Google Blog: Preserving languages and the stories behind them

Google Blog: Preserving languages and the stories behind them. “Thanks to a collaboration with our global partners, ranging from language communities to national language institutes, you can now discover the languages of Maya, Tepehua, Sanskrit, Vurës, Kumeyaay/Diegueño, Potawatomi and Serravallese, spoken across Mexico, South Asia, the South Pacific, the United States and Italy.”

New York Times: Catalan Pop? Corsican Rock? It’s Europe’s Other Song Contest.

New York Times: Catalan Pop? Corsican Rock? It’s Europe’s Other Song Contest.. “Around 200 million people will tune into the Eurovision Song Contest on Saturday to hear music from around the continent. The 25 pop stars who will compete in the final include those performing in Italian, Spanish and Ukrainian. Yet the millions of people in Europe who speak one of its many regional and minority languages are unlikely to find themselves represented on the Eurovision stage, let alone in their country’s pop charts. Since 2002, Liet International has been offering a platform to musicians from these communities — though it is a world away from the showy spectacle of a Eurovision final.”

Radio Free Asia: China blocks use of Tibetan language on learning apps, streaming services

Radio Free Asia: China blocks use of Tibetan language on learning apps, streaming services. “Chinese government restrictions on use of the Tibetan language have now spread to video services and other online platforms, as Beijing continues to push the assimilation of China’s ethnic minorities into the dominant Han Chinese culture, according to Tibetan sources.”

The quest to save Oregon’s Kalapuya: ‘You lose a language, you lose a culture’ (The Oregonian)

The Oregonian: The quest to save Oregon’s Kalapuya: ‘You lose a language, you lose a culture’. “On a drizzly January morning, Esther Stutzman’s dining room table is covered with sticky notes, worksheets, notepads and several bulky Kalapuya dictionaries. Seated next to Stutzman are her two daughters and granddaughter, all Kalapuyan descendants and enrolled members of the Confederated Tribes of Siletz Indians. Their jovial banter belies the gravity of their mission: to revive the lost language of their ancestors. The scattered documents form a paper trail to their heritage.”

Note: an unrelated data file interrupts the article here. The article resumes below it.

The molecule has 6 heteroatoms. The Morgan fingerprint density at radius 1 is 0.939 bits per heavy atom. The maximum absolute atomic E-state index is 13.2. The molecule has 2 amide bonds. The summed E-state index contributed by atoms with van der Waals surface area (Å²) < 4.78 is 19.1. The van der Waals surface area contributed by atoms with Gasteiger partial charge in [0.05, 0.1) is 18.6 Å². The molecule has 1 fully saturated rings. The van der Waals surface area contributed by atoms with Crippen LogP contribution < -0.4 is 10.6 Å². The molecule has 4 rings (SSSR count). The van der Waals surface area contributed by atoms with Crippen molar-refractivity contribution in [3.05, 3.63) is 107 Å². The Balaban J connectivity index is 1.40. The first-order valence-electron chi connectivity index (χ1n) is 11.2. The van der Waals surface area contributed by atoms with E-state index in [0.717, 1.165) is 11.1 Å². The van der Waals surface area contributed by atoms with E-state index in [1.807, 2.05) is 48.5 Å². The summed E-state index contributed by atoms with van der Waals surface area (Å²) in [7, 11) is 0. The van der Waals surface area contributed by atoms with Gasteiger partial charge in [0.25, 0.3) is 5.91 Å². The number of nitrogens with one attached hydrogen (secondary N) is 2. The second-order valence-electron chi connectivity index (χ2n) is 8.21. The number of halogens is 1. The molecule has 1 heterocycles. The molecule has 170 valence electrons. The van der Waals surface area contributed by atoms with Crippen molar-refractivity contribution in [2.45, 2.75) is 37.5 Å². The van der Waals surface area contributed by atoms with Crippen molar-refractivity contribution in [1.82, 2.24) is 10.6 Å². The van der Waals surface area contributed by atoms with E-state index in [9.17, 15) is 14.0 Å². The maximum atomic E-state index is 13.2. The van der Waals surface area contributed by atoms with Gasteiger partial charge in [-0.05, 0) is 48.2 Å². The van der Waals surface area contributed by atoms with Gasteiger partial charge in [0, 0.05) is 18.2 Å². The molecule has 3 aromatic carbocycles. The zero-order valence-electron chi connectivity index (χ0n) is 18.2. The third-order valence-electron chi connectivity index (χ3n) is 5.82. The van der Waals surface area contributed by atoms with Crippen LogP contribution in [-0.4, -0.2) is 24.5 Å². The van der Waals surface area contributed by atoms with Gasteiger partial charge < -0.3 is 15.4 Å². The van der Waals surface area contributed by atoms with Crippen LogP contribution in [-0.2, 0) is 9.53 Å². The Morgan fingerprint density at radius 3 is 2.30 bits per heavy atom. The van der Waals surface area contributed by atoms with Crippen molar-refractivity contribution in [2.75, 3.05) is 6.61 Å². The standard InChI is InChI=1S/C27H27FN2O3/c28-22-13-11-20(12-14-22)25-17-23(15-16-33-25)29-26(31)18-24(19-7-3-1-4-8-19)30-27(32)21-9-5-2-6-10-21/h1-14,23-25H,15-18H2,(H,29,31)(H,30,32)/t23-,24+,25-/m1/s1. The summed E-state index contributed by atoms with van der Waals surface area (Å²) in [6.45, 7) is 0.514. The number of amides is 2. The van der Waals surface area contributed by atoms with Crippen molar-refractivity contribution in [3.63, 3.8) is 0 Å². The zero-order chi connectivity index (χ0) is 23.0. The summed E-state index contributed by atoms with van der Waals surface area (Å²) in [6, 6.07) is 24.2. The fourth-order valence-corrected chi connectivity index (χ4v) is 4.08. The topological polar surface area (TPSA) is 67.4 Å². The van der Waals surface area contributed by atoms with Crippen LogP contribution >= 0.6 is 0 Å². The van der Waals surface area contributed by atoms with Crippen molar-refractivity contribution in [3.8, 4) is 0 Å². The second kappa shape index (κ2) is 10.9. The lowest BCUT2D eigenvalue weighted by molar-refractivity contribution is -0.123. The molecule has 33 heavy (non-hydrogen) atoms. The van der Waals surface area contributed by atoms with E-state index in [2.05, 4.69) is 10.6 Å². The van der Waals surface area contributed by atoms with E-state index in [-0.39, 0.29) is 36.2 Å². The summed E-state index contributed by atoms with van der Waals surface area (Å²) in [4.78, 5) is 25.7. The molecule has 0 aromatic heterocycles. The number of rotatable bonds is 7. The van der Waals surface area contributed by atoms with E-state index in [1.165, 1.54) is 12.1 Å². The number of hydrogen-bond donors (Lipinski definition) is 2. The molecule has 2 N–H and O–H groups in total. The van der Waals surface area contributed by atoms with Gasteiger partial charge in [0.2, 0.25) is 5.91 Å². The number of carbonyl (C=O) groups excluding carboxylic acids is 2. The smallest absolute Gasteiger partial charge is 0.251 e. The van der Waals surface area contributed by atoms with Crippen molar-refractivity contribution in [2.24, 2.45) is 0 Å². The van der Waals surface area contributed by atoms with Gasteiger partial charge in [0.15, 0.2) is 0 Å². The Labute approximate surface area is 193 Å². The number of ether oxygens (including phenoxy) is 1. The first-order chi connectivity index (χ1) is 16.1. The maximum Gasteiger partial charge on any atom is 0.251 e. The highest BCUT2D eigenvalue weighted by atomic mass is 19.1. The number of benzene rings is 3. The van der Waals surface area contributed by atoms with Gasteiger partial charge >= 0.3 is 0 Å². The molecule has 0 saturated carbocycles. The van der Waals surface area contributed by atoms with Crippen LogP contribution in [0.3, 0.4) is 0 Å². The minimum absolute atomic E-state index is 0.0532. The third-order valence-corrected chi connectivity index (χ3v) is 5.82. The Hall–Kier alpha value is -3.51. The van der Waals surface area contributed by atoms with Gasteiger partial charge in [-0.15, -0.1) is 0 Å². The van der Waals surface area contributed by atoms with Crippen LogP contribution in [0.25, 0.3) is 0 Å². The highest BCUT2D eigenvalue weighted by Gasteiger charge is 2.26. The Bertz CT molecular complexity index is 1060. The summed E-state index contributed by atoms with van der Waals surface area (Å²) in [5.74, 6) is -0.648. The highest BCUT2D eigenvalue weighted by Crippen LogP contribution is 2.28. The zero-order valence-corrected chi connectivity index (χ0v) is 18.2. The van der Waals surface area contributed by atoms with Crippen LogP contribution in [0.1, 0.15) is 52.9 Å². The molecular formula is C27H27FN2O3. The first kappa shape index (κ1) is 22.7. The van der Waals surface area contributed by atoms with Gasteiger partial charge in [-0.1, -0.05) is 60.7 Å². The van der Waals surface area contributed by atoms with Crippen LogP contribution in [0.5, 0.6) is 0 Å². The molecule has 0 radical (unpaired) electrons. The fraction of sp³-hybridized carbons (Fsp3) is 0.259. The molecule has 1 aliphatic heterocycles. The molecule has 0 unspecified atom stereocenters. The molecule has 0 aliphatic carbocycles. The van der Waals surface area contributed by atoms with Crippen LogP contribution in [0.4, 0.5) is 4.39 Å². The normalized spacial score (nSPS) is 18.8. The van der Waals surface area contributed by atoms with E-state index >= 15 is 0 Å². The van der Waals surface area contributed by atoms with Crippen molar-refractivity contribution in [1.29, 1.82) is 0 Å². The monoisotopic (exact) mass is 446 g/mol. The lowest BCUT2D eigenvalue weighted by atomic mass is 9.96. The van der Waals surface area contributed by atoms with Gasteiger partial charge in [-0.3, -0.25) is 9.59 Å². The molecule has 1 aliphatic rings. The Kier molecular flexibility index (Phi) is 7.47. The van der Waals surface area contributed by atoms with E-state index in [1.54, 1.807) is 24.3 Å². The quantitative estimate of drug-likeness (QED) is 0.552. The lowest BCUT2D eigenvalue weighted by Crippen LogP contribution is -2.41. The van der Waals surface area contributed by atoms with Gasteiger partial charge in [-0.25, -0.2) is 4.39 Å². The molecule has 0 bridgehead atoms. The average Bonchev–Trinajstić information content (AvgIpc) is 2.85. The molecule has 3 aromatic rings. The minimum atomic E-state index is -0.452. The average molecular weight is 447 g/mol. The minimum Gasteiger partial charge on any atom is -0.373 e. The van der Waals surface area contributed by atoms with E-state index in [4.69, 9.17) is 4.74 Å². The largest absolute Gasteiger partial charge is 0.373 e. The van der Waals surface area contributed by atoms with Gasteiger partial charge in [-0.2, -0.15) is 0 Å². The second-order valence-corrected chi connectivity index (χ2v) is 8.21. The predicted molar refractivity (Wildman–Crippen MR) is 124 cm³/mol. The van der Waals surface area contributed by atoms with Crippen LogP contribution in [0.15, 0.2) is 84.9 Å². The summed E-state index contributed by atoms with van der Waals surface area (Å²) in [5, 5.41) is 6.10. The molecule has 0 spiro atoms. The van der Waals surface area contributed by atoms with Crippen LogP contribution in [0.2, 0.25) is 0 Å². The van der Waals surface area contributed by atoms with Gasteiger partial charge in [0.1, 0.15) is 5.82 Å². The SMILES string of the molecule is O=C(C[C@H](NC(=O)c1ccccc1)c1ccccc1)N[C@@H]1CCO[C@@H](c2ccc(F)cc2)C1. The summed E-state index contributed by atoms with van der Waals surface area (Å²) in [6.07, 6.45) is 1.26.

Associated Press: Tech tool tribe uses to save language

Associated Press: Tech tool tribe uses to save language. “By itself, being able to read smartphone home screens in Cherokee won’t be enough to safeguard the indigenous language, endangered after a long history of erasure. But it might be a step toward immersing younger tribal citizens in the language spoken by a dwindling number of their elders. That’s the hope of Principal Chief Richard Sneed of the Eastern Band of Cherokee Indians, who is counting on more inclusive consumer technology — and the involvement of a major tech company — to help out.”

World Economic Forum: 1,500 endangered languages could disappear by the end of the century

World Economic Forum: 1,500 endangered languages could disappear by the end of the century. “There are 7,000 documented languages currently spoken across the world, but half of them could be endangered, according to a new study. It is predicted that 1,500 known languages may no longer be spoken by the end of this century. Researchers from The Australian National University (ANU) analyzed thousands of languages to identify factors that put endangered ones at risk. The findings highlight a link between higher levels of schooling and language loss, as regionally dominant languages taught in class often overshadow indigenous tongues.”

PR Newswire: Ute Mountain Ute Tribe Launch Digital Ute Language Dictionary (PRESS RELEASE)

PR Newswire: Ute Mountain Ute Tribe Launch Digital Ute Language Dictionary (PRESS RELEASE). “The Ute Language digital dictionary is the latest resource for speakers and learners of the Ute Language. Time is critical for this Indigenous community as they fight to reinvigorate the next generation of learners. It is estimated that today there are a little over 110 fluent Ute Mountain Ute speakers. The Ute Mountain Ute digital dictionary will be free for learners to access on the web or to download the app on both iOS and Android devices.”